The Jenkins jobs are defined in ./test-infra/jenkins. These jobs are written using the Job DSL, using Apache Groovy.
Job definitions should be a simple as possible, and ideally identify a single gradle target to execute.
To test changes locally, without breaking the project’s job definitions, you can use Local Dockerized Jenkins.
It is possible to test a PR that includes Jenkins changes, but it is potentially destructive because the job definitions are a shared resource. To update the job definitions on a PR, use the “Run Seed Job” trigger phrase. This will cause the job definitions to be read and parsed, and they will be active until the next scheduled execution on beam_SeedJob or beam_SeedJob_Standalone.
Beam committers can trigger a job with the jenkins UI. Non-committers can trigger a job if there is a trigger phrase.
Each post-commit and pre-commit job file defines several jobs with different suffixes. For pre-commits, there _Commit, _Phrase, and _Cron suffixes. The _Commit job happens with every push to a pull request. The _Phrase happens when the trigger phrase is entered as a comment in the pre-commit. The _Cron pre-commit happens post-commit on the master branch as a signal whether the pre-commit would pass without any changes.
Most beam Jenkins jobs specify the label beam, which uses beam executors 1-15.
The performance test jobs specify the label beam-perf, which uses beam executors 16.
The website publishing job specifies the label git-websites, which allows publishing generated documentation to the asf-site branch.
Accessing test history
You can look at this url:
to get there
failed job -> test result -> navigate to failed test -> history
I remember having issue getting there for succeeded tests. So usually just replaced relevant fields in url.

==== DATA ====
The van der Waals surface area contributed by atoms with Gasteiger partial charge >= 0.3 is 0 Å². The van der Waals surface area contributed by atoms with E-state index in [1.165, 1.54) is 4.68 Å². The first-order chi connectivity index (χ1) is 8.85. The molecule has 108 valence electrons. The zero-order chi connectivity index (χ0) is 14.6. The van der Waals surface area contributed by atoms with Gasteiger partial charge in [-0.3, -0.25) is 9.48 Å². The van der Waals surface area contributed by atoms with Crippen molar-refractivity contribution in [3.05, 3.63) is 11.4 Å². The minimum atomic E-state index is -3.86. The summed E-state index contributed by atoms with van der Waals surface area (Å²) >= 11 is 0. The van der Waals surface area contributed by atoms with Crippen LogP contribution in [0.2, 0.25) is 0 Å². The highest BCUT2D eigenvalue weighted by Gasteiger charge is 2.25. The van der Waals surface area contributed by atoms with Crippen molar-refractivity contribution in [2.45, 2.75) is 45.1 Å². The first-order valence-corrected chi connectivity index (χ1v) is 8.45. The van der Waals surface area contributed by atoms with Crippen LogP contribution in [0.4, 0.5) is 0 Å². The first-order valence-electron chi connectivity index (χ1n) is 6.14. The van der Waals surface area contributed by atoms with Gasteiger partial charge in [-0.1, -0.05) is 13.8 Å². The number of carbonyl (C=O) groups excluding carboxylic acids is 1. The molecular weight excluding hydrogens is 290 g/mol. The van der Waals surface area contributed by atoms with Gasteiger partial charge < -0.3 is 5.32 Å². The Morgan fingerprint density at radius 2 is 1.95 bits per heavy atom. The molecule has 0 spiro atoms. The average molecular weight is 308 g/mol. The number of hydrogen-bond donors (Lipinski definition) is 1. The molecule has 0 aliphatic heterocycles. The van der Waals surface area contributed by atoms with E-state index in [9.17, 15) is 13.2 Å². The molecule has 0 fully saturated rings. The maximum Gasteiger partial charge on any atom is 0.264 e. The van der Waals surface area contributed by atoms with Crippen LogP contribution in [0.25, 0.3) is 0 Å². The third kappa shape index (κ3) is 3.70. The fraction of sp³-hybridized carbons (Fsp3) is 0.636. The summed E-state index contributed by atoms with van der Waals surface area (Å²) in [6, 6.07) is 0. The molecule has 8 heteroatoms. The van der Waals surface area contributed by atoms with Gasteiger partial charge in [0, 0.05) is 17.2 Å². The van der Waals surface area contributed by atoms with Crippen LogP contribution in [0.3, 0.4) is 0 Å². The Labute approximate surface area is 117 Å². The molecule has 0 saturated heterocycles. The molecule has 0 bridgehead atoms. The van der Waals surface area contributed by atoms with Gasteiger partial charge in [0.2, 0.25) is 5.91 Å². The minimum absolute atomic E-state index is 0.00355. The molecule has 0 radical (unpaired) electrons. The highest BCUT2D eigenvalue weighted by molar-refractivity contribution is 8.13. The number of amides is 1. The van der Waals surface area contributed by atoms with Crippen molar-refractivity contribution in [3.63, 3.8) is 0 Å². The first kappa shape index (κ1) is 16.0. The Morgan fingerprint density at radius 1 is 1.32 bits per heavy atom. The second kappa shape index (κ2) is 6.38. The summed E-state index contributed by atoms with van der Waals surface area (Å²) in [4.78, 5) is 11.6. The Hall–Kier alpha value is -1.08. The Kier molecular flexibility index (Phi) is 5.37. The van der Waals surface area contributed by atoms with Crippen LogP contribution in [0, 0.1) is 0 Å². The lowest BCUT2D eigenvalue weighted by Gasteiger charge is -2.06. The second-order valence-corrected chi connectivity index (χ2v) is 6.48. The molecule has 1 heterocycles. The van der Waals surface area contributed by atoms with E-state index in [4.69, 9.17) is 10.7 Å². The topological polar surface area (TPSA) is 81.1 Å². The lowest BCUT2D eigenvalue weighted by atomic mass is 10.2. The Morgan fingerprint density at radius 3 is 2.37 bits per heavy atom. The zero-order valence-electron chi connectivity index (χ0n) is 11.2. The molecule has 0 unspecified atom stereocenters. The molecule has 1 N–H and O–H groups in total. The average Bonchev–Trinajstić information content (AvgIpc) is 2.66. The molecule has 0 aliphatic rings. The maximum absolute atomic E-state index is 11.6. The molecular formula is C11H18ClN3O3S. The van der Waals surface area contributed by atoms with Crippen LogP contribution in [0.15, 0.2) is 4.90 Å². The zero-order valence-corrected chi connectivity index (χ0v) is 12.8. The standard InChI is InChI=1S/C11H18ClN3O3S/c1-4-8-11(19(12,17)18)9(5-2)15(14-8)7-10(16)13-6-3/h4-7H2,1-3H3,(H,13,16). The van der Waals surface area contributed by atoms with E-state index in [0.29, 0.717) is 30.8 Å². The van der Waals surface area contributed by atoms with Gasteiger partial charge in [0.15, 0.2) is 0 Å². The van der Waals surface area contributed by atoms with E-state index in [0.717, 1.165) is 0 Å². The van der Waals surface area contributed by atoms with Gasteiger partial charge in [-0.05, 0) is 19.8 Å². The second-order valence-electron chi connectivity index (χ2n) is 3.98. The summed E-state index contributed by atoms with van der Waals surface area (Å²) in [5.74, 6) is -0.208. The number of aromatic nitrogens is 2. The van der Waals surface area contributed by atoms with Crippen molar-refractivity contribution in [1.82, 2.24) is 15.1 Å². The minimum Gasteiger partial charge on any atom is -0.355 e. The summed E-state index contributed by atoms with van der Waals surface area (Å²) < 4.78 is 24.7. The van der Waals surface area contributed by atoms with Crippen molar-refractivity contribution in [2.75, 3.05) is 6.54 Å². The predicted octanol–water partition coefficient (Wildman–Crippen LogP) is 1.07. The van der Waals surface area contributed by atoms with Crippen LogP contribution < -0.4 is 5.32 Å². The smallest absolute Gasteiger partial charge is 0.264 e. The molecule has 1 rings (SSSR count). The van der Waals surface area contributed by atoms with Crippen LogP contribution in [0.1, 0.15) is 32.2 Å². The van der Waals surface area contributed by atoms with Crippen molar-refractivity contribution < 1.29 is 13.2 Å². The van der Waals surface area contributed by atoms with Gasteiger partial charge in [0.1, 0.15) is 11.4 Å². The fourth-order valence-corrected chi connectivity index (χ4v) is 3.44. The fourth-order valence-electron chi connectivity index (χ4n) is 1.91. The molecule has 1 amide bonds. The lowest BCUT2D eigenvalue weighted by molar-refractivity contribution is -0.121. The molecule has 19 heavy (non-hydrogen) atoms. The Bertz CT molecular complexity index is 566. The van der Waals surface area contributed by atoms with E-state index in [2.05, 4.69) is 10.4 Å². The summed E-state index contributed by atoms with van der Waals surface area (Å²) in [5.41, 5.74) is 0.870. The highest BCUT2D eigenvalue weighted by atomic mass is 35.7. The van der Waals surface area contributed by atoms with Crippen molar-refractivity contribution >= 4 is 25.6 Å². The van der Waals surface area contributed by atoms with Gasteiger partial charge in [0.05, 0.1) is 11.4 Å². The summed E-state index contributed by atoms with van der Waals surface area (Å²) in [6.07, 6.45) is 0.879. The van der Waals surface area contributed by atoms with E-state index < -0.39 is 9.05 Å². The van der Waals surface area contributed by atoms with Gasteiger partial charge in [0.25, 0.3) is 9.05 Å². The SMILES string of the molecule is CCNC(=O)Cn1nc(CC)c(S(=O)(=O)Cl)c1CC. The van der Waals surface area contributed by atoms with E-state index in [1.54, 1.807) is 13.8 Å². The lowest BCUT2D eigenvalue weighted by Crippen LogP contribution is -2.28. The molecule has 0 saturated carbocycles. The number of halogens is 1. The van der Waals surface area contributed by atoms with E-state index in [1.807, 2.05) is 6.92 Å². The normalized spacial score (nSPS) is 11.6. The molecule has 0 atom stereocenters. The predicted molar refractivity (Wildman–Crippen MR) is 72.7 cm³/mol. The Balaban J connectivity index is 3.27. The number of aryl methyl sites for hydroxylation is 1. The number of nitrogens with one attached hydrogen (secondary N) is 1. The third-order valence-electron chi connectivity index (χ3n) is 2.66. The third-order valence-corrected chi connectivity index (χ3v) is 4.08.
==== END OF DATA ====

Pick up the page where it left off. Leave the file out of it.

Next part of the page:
Jenkins infrastructure setup
Jenkins continuous integrating jobs are supported by 16 GCE instances. The compute instances are managed by an instance group 'apache-beam-jenkins-jnlp-group' in the Google Cloud project 'apache-beam-testing'. Each instance has 16 CPUs and 104GB memory.
|Instance Name (Jenkins agent names are same)||Jenkins Label|
Installing and upgrading software on Jenkins workers
All software updates must be performed and verified in a temporary experimental compute instance.
To install or upgrade tools for Jenkins instances:
Create a compute instance with the most recent created boot image. You can create the instance through VM Instances in Cloud Console or by running the gcloud command
Ssh to the instance via Cloud Console or gcloud command, then install or upgrade the required tools:
Verify the tool by runing cooresponding Beam tests and verify backwards compatibility by running Beam PostCommits against all SDKs.
Clone Beam repository from Git:
Run your tests by gradle wrapper. For example:
Remove beam repository after verification.
Create a new image from the experiment instances and named it as jenkins-slave-boot-image-YYYYMMDD. Put the image in the family of 'jenkins-slave-boot-image'.
For each instance, stop the VM, then click edit. Delete the existing boot disk by clicking the 'X'. Create a new boot disk by using the newly generated image. Name disk as 'apache-beam-jenkins-[1,16]-YYYYMMDD'. Make sure the boot disk 'Model' is 'Boot, read/write'.
Go to the Pantheon Disks and remove all deprecated jenkins slave disks.
- Ask a PMC member to reboot the Jenkins executors. (For PMC, you'll need to ssh to the VMs and run the command listed in the Beam SVN repo, https://svn.apache.org/repos/private/pmc/beam/accounts/JenkinsWorkersSecrets.txt.)